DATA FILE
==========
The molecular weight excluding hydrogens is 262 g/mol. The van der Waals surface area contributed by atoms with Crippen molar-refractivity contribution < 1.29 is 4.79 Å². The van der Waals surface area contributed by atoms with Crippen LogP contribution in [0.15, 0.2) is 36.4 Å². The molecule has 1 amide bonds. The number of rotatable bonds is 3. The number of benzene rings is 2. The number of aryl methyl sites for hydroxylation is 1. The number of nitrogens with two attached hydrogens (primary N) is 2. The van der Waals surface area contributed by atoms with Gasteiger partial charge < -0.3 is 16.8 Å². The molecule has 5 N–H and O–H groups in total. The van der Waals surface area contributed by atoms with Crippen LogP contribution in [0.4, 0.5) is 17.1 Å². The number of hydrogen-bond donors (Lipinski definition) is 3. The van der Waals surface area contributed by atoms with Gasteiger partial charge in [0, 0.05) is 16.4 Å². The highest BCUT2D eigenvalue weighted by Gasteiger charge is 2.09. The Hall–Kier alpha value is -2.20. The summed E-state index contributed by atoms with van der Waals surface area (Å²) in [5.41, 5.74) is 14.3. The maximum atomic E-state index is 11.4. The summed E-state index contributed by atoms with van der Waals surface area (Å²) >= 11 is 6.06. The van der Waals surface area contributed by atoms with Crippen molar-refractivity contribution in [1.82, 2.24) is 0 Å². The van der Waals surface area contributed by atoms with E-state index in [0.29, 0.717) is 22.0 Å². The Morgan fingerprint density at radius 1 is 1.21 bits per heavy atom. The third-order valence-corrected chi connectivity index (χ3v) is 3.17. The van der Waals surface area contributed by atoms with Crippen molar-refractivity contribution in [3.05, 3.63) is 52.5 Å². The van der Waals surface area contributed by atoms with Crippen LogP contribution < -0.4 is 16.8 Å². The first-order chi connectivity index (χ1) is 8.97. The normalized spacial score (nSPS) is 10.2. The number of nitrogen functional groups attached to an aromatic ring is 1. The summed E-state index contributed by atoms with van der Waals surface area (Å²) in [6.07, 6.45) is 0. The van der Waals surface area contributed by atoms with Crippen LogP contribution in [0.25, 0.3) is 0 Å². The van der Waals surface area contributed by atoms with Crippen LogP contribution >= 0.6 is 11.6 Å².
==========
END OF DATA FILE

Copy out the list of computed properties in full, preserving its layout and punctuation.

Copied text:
The molecular weight excluding hydrogens is 262 g/mol. The van der Waals surface area contributed by atoms with Crippen molar-refractivity contribution < 1.29 is 4.79 Å². The van der Waals surface area contributed by atoms with Crippen LogP contribution in [0.15, 0.2) is 36.4 Å². The molecule has 1 amide bonds. The number of rotatable bonds is 3. The number of benzene rings is 2. The number of aryl methyl sites for hydroxylation is 1. The number of nitrogens with two attached hydrogens (primary N) is 2. The van der Waals surface area contributed by atoms with Gasteiger partial charge < -0.3 is 16.8 Å². The molecule has 5 N–H and O–H groups in total. The van der Waals surface area contributed by atoms with Crippen LogP contribution in [0.4, 0.5) is 17.1 Å². The number of hydrogen-bond donors (Lipinski definition) is 3. The van der Waals surface area contributed by atoms with Gasteiger partial charge in [0, 0.05) is 16.4 Å². The highest BCUT2D eigenvalue weighted by Gasteiger charge is 2.09. The Hall–Kier alpha value is -2.20. The summed E-state index contributed by atoms with van der Waals surface area (Å²) in [5.41, 5.74) is 14.3. The maximum atomic E-state index is 11.4. The summed E-state index contributed by atoms with van der Waals surface area (Å²) >= 11 is 6.06. The van der Waals surface area contributed by atoms with Crippen molar-refractivity contribution in [1.82, 2.24) is 0 Å². The van der Waals surface area contributed by atoms with E-state index in [0.29, 0.717) is 22.0 Å². The Morgan fingerprint density at radius 1 is 1.21 bits per heavy atom. The third-order valence-corrected chi connectivity index (χ3v) is 3.17. The van der Waals surface area contributed by atoms with Crippen molar-refractivity contribution in [3.05, 3.63) is 52.5 Å². The van der Waals surface area contributed by atoms with Crippen LogP contribution < -0.4 is 16.8 Å². The first-order chi connectivity index (χ1) is 8.97. The normalized spacial score (nSPS) is 10.2. The number of nitrogen functional groups attached to an aromatic ring is 1. The summed E-state index contributed by atoms with van der Waals surface area (Å²) in [6.07, 6.45) is 0. The van der Waals surface area contributed by atoms with Crippen LogP contribution in [0.25, 0.3) is 0 Å². The van der Waals surface area contributed by atoms with Crippen LogP contribution >= 0.6 is 11.6 Å².